A few days ago, the final boss of applesphere, Pedro Aznar, published a homemade and cheap way to create a support for the iPhone in order to use it as a webcam for the Mac, the function that macOS Ventura will release. While we wait for the final release, beta goes, beta comes; It is worth preparing the necessary infrastructure, even if it is with [música de suspense] an Ikea bag and a pair of clothespins.
One, who experienced a sudden pain in his left arm when he saw the final montage, recognized Pedro’s courage although perhaps his ambition could. And although the proposal of the tweezers is functional, there is no doubt, I thought it appropriate to look for more aestheticWhat does the youth say? A kind reader of this medium, triferoyou were kind enough to share with me some plans to print in 3D a support designed to “hang” the iPhone on the Mac screen. And in this way, being able to show your face in high definition during video calls.
Residual cost in material and a seamless experience
Once these plans are received, and while waiting for the usual suspects to launch their official proposals for thirty dollars or a similar amount, I went to Twitter to ask some Valencian with a 3D printer to help me print it, given that the business on duty was closed for the entire month of August… And someone appeared.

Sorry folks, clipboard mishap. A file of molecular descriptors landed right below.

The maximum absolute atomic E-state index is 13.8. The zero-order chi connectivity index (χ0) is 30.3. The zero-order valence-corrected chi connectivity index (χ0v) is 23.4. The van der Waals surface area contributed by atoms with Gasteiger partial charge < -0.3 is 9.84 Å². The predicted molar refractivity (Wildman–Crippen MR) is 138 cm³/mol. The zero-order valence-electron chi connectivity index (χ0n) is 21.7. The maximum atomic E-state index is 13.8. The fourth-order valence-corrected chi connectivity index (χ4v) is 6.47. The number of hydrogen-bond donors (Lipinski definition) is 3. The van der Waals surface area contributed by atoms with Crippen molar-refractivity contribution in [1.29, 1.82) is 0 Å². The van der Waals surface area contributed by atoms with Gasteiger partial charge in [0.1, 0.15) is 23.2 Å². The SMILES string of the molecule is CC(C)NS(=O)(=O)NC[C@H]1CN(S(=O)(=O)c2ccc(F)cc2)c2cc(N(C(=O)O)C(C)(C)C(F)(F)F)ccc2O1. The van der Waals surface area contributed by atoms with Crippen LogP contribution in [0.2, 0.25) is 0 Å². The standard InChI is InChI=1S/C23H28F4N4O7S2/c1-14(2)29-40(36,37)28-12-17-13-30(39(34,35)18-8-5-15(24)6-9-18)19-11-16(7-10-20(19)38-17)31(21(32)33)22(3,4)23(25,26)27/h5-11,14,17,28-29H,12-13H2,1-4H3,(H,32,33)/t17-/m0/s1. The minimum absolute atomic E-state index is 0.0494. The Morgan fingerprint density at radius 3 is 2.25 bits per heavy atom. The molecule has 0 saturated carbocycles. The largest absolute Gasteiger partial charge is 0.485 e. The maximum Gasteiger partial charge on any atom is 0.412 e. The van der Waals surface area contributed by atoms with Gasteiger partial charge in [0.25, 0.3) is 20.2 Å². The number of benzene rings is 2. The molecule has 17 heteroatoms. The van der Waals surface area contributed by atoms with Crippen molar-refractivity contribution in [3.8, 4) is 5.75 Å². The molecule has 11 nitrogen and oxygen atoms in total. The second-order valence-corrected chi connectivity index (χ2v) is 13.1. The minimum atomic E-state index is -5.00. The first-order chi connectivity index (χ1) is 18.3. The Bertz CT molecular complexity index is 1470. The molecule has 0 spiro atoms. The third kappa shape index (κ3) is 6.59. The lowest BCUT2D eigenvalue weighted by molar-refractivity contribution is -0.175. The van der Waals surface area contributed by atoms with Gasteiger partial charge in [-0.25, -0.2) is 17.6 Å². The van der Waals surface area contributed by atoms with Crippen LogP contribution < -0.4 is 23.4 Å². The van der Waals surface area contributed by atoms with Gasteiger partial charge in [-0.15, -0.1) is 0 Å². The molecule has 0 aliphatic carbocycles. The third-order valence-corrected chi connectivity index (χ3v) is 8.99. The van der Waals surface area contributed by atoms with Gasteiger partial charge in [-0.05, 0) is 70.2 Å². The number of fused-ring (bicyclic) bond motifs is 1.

He printed the support in an hour and it was perfect. This model yes or yes needs a MagSafe charging base to be able to work, although only due to magnetism, it does not require power. That means that if we don’t want to sacrifice a MagSafe base, we can resort to a MagSafe clamping ring without electrical circuitry.
I tried to make a video call with Pedro and, beyond an incident with FaceTime attributable to using the Ventura beta, which forced us to switch to Google Meets, everything was perfect and he noticed the jump in visual quality when I went from the integrated camera on the MacBook to that of the iPhone.
The adapter weighs about 7 grams, so at the approximate price of rolls of PLA or ABS filament, about 20 euros per kilo, the cost of the adapter purely in terms of printing material would be around 15 euro cents. Then we would have to add the cost of electricity, amortization of the 3D printer, and of course, the work of the person in charge, who in this case did it kindly and altruistically.
An important nuance for those who dare to print this type of adapter: the screen of a MacBook is not designed to support weight, so it must be at a right angle. If we tilt it backwards, the iPhone will fall out of the adapter being embedded in such a fine thickness.
These types of objects are the ones that can get the most out of a 3D printer at home: everything that does not require wiring and can be printed in one piece, saving a lot of money compared to buying these products from third parties.
Now I have an adapter that will allow me to offer good quality video calls, without having to resign myself to a less than mediocre image on a 14-inch MacBook Pro from 2021. Because one can not help but think that if Apple’s solution to regular cameras , saying “now you can hook the iPhone to the Mac”, Samsung or Xiaomi would have given it, the laughter in these parts would have been heard in seven neighborhoods. But this is consumer electronics, like democracy, strange as well as beautiful.